So I just wrapped up a fabulous two week visit with my Mama. Since I had the time off from work, we did a lot of cooking and canning. My first request was strawberry jam, as we had just killed our last jar of that from her previous visit last summer. But my second was her marvelous mango chutney. I grew up eating this alongside my dad’s Orange Curried Chicken, although it was an acquired taste at the time, I really appreciate its deep, complex flavors now that I’m an adult. The vinegar makes this very assertive, so use it as a condiment alongside Indian food, like my Lamb Tikka Masala, or stir some into your curry chicken salad. It’s also delicious as a condiment with grilled meats and veggies. The secret to this recipe is the long, slow cooking that takes place over 3 days to really meld the flavors and create the jam-like texture. It’s wonderful for canning and makes about four 8-oz jars.
Mama’s Mango Chutney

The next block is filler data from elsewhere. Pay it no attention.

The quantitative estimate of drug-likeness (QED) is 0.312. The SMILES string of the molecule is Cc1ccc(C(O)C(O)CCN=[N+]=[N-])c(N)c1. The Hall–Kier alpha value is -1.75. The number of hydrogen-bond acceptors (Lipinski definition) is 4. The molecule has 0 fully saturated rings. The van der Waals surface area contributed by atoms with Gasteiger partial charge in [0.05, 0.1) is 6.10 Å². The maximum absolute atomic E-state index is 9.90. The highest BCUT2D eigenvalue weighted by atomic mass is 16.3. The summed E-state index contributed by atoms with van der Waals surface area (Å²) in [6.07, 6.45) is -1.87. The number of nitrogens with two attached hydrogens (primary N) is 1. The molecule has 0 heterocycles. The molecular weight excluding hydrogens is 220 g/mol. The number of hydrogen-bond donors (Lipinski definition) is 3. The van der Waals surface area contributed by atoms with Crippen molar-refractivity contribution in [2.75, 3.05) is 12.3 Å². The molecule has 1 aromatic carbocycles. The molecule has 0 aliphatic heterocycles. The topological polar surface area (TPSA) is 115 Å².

Makes about 4 cups
3 cups peeled mango, 1/2 inch dice
2 cups light brown sugar
1 1/2 cups cider vinegar
1/2 cup lime juice
1 cup golden raisins, either whole or roughly chopped
1 cup red onion, diced
2 large cloves garlic, minced
1/4 cup fresh ginger, minced
1 tsp dried mustard
1 tsp red pepper flakes
1/2 tsp garam masala spice blend
In a large heavy bottomed saucepan or dutch oven (that you won’t miss for 3 days), combine all ingredients and mix well.
Bring to a boil over medium-high heat, then reduce heat to the lowest setting possible and simmer very gently for 1 hour, stirring occaisionally. Your chutney should look a little something like this.
Allow to cool to room temperature, then move the pan into the fridge overnight.
The next day, return the pan to the store and again, bring to a boil and simmer over low heat very gently for 1 hour. This is how your chutney should look after the second day.
Again, cool to room temperature and return to the fridge.
Repeat the process one more day. There will be much less liquid left on the third day, so stir your chutney frequently to assure that nothing is burning. If the heat seems too high, you can create a ring of crumpled aluminum foil to set your pot on over the burner for a less intense heat. By the end of this hour of simmering, the liquid should be all but evaporated and the chutney should have taken on a more uniform golden-brown hue.
From here you can serve as is, keep it in a sealed container in your fridge for up to a month, or can the chutney and it’ll last for years.
Delish!! Thanks Mama!